Fedor Emelianenko vs. Kazuyuki Fujita
This is an epic fight. Both warriors put in a valiant effort. It’s the closest Fedor ever came to losing in Pride. This fight is edge of your seat action and intensity. The Japanese crowd goes ecstatic during this. It took place at Pride 26. A lot of people thought that this was going to be a one-sided beat down of Fujita, but they were wrong. I have an enormous amount of respect for Fujita because of this fight.
Fedor was already the Pride Heavyweight Champion coming into this fight, beating Antonio Rodrigo Nogueria for the title. He was only 3-0 in Pride prior to this fight, but it was against top-notch competitors. He destroyed Heath Herring (a well known journey man/gatekeeper) and decisively beat Semmy Schlitt, who was a 6’11” Dutch kickboxer who eventually went on to win a K-1 Grand Prix. Fedor was a champion in Rings before joining Pride. He is technically undefeated in all his MMA matches (that one where he got cut by an elbow and they stopped the fight doesn’t count). The announcers are showing a lot of respect to Fedor and rightfully so.
The thing about Fedor is that he doesn’t meet the stereotype image of what a great fighter should look like. People tend to think that the person with the most chiseled jaw and the best abs will automatically be the best fighter. This is not true at all in reality. Fedor is a good example. He doesn’t look that physically impressive. At 6’0” and 230lbs, he often fought guys bigger than him. His body is not “defined” like we expect to see out of a fighter, he doesn’t even lift weights. It even looks like he has a bit of a belly. But Fedor proves everybody wrong on what a great fighter is supposed to look like and shows how lethal he is as a man.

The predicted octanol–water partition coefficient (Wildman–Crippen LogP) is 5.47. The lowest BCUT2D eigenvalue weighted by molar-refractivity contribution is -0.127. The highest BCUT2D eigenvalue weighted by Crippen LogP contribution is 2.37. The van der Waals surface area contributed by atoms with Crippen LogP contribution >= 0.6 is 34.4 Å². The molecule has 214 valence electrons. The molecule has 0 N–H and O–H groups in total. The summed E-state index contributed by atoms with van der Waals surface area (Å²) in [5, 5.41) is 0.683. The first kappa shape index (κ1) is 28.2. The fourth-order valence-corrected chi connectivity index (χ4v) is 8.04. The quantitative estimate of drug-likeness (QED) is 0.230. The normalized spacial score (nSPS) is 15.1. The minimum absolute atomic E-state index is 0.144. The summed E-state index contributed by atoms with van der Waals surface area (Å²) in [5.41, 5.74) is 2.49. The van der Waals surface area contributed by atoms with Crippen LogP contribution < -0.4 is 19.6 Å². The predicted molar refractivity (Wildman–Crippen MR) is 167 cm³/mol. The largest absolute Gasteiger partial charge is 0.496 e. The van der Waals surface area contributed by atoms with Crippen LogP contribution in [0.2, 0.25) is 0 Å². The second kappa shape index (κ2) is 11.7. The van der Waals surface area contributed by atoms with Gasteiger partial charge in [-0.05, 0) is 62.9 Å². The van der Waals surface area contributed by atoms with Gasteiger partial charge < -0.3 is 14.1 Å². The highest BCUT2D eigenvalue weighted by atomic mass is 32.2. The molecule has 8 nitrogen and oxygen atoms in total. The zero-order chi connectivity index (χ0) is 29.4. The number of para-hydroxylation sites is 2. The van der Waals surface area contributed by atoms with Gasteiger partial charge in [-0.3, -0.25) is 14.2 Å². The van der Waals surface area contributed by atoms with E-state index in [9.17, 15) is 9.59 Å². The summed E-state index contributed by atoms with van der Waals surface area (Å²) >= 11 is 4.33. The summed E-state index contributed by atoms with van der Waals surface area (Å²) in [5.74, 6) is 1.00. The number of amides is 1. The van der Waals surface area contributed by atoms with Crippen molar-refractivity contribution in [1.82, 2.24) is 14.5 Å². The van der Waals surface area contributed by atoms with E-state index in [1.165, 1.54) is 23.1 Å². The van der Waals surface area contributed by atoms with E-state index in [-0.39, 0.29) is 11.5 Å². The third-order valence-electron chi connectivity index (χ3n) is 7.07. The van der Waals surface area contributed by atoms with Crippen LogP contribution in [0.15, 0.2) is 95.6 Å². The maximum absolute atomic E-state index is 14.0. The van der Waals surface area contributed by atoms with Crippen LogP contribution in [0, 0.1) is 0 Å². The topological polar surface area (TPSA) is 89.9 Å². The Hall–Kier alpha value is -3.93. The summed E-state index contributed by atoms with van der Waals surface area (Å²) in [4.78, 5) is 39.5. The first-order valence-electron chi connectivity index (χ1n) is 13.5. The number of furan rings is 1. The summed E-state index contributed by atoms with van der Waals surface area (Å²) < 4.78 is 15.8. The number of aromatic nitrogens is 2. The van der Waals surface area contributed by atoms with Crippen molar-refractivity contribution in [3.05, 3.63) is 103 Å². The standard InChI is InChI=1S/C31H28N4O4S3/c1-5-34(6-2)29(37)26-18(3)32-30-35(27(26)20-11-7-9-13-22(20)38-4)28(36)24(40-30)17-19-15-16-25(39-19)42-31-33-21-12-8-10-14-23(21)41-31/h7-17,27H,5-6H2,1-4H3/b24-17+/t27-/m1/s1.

Kazuyuki Fujita was Japan’s best heavyweight at the time. He is a very honorable and spiritual warrior. He was 5-1 in Pride coming into this fight, but had already fought and lost to Mirko Cro-Cop in MMA matches outside of Pride. So Fujita was a hardened veteran and a worthy opponent to fight Fedor. However, nobody believed that he would win this fight, or that it would even be competitive.
Fujita has shown that he can withstand a lot of damage and still continue fighting. He and Mark Hunt have the strongest chins I’ve ever seen in Pride or any MMA match. His nickname is “Ironhead” and rightfully so; Fujita was having a medical exam and when the doctors took x-rays of his skull they found it was actually thicker than a normal human being’s skull! So Fujita actually has a genetic advantage to be a good fighter, or at least be able to absorb damage.
Fedor’s entrances are so cool they deserve their own article. Unfortunately they don’t show it on this Pride 26 DVD. Fujita’s entrance is shown. He comes out to a Rocky like entrance and looks ready to go. Fujita is big and solid, and more defined than Fedor.
Of course almost all the fighters look more defined than Fedor, but Fedor is a bad man. It’s not about looks, it’s about skill.
The commentary for this fight is enhanced with Quinton Jackson sitting in. This is a treat because he’s funny. He dominated his fight earlier in the night and came out quickly and looked fresh to commentate.
The Japanese crowd is decidedly in favor of Fujita, as they should be. There is no anger on either fighter’s face. Fujita looks more intense and determined, but no anger. Fedor always looks like he is about to cry before a fight. He knows how dangerous this is and the bad things that could happen to him or the other guy. He understands…
Fedor is the complete opposite of how people would think of a Champion fighter should look and act. He truly understands what this is really all about, and how you have to train and conduct yourself to be an undefeated champion.
Fedor’s staredowns are always interesting. There is a type of sadness in his eyes. He looks down most of the time and never tries to challenge the other fighter with his eyes. It really looks like he might start crying. It is so strange to see this because we know what Fedor is capable of doing. His mindset on how to approach a fight is completely different than how most men approach a fight. Maybe that’s why he’s so good.
I think that apparent sadness in his eyes is because he knows that extreme violence is about to take place. And if you are not prepared, you can be seriously injured. Such is the nature of this sport.